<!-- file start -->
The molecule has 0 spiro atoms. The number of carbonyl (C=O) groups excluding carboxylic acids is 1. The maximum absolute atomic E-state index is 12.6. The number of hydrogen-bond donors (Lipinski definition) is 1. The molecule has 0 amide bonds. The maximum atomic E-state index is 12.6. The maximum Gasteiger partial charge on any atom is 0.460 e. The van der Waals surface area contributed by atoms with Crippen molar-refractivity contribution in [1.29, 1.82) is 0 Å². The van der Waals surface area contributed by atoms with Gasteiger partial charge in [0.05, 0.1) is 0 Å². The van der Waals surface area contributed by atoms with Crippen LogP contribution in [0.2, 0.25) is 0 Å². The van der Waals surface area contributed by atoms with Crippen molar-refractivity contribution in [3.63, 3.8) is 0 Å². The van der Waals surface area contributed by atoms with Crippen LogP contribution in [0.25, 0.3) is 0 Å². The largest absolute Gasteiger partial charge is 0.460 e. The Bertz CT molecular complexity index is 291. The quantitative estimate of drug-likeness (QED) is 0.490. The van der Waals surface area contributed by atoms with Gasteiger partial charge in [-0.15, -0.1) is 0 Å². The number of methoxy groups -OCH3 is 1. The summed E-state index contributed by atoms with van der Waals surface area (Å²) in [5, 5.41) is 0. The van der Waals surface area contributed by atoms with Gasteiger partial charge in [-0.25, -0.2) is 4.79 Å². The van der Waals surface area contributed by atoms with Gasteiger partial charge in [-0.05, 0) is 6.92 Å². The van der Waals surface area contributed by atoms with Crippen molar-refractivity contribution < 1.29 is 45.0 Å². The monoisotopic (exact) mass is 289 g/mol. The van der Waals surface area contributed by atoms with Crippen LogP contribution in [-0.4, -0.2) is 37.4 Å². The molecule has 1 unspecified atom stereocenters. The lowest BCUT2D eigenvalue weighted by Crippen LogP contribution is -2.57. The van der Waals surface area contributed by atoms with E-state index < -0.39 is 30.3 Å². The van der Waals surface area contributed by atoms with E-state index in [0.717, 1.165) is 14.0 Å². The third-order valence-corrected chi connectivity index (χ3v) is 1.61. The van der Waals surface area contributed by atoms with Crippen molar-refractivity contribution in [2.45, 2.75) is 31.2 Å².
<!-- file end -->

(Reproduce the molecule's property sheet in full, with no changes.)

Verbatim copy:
The molecule has 0 spiro atoms. The number of carbonyl (C=O) groups excluding carboxylic acids is 1. The maximum absolute atomic E-state index is 12.6. The number of hydrogen-bond donors (Lipinski definition) is 1. The molecule has 0 amide bonds. The maximum atomic E-state index is 12.6. The maximum Gasteiger partial charge on any atom is 0.460 e. The van der Waals surface area contributed by atoms with Crippen molar-refractivity contribution in [1.29, 1.82) is 0 Å². The van der Waals surface area contributed by atoms with Gasteiger partial charge in [0.05, 0.1) is 0 Å². The van der Waals surface area contributed by atoms with Crippen LogP contribution in [0.2, 0.25) is 0 Å². The van der Waals surface area contributed by atoms with Crippen molar-refractivity contribution in [3.63, 3.8) is 0 Å². The van der Waals surface area contributed by atoms with Crippen LogP contribution in [0.25, 0.3) is 0 Å². The largest absolute Gasteiger partial charge is 0.460 e. The Bertz CT molecular complexity index is 291. The quantitative estimate of drug-likeness (QED) is 0.490. The van der Waals surface area contributed by atoms with Gasteiger partial charge in [-0.15, -0.1) is 0 Å². The number of methoxy groups -OCH3 is 1. The summed E-state index contributed by atoms with van der Waals surface area (Å²) in [5, 5.41) is 0. The van der Waals surface area contributed by atoms with Gasteiger partial charge in [-0.25, -0.2) is 4.79 Å². The van der Waals surface area contributed by atoms with Gasteiger partial charge in [-0.05, 0) is 6.92 Å². The van der Waals surface area contributed by atoms with Crippen molar-refractivity contribution < 1.29 is 45.0 Å². The monoisotopic (exact) mass is 289 g/mol. The van der Waals surface area contributed by atoms with Crippen LogP contribution in [-0.4, -0.2) is 37.4 Å². The molecule has 1 unspecified atom stereocenters. The lowest BCUT2D eigenvalue weighted by Crippen LogP contribution is -2.57. The van der Waals surface area contributed by atoms with E-state index < -0.39 is 30.3 Å². The van der Waals surface area contributed by atoms with E-state index in [0.717, 1.165) is 14.0 Å². The third-order valence-corrected chi connectivity index (χ3v) is 1.61. The van der Waals surface area contributed by atoms with Crippen molar-refractivity contribution in [2.45, 2.75) is 31.2 Å².